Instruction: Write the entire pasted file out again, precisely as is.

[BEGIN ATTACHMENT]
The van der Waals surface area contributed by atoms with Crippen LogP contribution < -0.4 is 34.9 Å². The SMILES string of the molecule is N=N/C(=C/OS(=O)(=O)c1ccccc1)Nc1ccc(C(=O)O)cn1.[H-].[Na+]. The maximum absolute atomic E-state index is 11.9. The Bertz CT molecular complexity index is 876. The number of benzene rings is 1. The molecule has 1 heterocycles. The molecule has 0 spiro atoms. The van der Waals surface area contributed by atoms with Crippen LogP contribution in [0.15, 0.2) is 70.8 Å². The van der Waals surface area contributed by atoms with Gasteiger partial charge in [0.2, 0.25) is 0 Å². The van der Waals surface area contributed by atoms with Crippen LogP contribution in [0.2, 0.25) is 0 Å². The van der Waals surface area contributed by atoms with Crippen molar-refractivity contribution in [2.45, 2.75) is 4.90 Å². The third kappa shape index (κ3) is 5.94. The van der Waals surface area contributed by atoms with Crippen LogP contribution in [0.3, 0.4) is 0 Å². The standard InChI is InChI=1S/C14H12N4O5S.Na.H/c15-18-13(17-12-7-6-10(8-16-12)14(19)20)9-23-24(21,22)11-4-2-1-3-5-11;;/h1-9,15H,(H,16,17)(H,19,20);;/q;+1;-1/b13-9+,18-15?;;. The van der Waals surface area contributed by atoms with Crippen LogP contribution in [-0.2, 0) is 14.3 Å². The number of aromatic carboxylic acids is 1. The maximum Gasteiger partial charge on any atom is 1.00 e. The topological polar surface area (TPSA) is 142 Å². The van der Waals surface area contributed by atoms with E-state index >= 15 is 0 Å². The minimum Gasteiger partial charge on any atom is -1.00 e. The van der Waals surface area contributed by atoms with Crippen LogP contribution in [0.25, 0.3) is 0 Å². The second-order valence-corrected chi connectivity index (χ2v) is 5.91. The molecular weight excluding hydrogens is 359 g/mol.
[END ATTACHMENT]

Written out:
The van der Waals surface area contributed by atoms with Crippen LogP contribution < -0.4 is 34.9 Å². The SMILES string of the molecule is N=N/C(=C/OS(=O)(=O)c1ccccc1)Nc1ccc(C(=O)O)cn1.[H-].[Na+]. The maximum absolute atomic E-state index is 11.9. The Bertz CT molecular complexity index is 876. The number of benzene rings is 1. The molecule has 1 heterocycles. The molecule has 0 spiro atoms. The van der Waals surface area contributed by atoms with Crippen LogP contribution in [0.15, 0.2) is 70.8 Å². The van der Waals surface area contributed by atoms with Gasteiger partial charge in [0.2, 0.25) is 0 Å². The van der Waals surface area contributed by atoms with Crippen LogP contribution in [0.2, 0.25) is 0 Å². The van der Waals surface area contributed by atoms with Crippen molar-refractivity contribution in [2.45, 2.75) is 4.90 Å². The third kappa shape index (κ3) is 5.94. The van der Waals surface area contributed by atoms with Crippen LogP contribution in [0.3, 0.4) is 0 Å². The standard InChI is InChI=1S/C14H12N4O5S.Na.H/c15-18-13(17-12-7-6-10(8-16-12)14(19)20)9-23-24(21,22)11-4-2-1-3-5-11;;/h1-9,15H,(H,16,17)(H,19,20);;/q;+1;-1/b13-9+,18-15?;;. The van der Waals surface area contributed by atoms with Crippen LogP contribution in [-0.2, 0) is 14.3 Å². The number of aromatic carboxylic acids is 1. The maximum Gasteiger partial charge on any atom is 1.00 e. The topological polar surface area (TPSA) is 142 Å². The van der Waals surface area contributed by atoms with E-state index >= 15 is 0 Å². The minimum Gasteiger partial charge on any atom is -1.00 e. The van der Waals surface area contributed by atoms with Crippen LogP contribution in [0.25, 0.3) is 0 Å². The second-order valence-corrected chi connectivity index (χ2v) is 5.91. The molecular weight excluding hydrogens is 359 g/mol.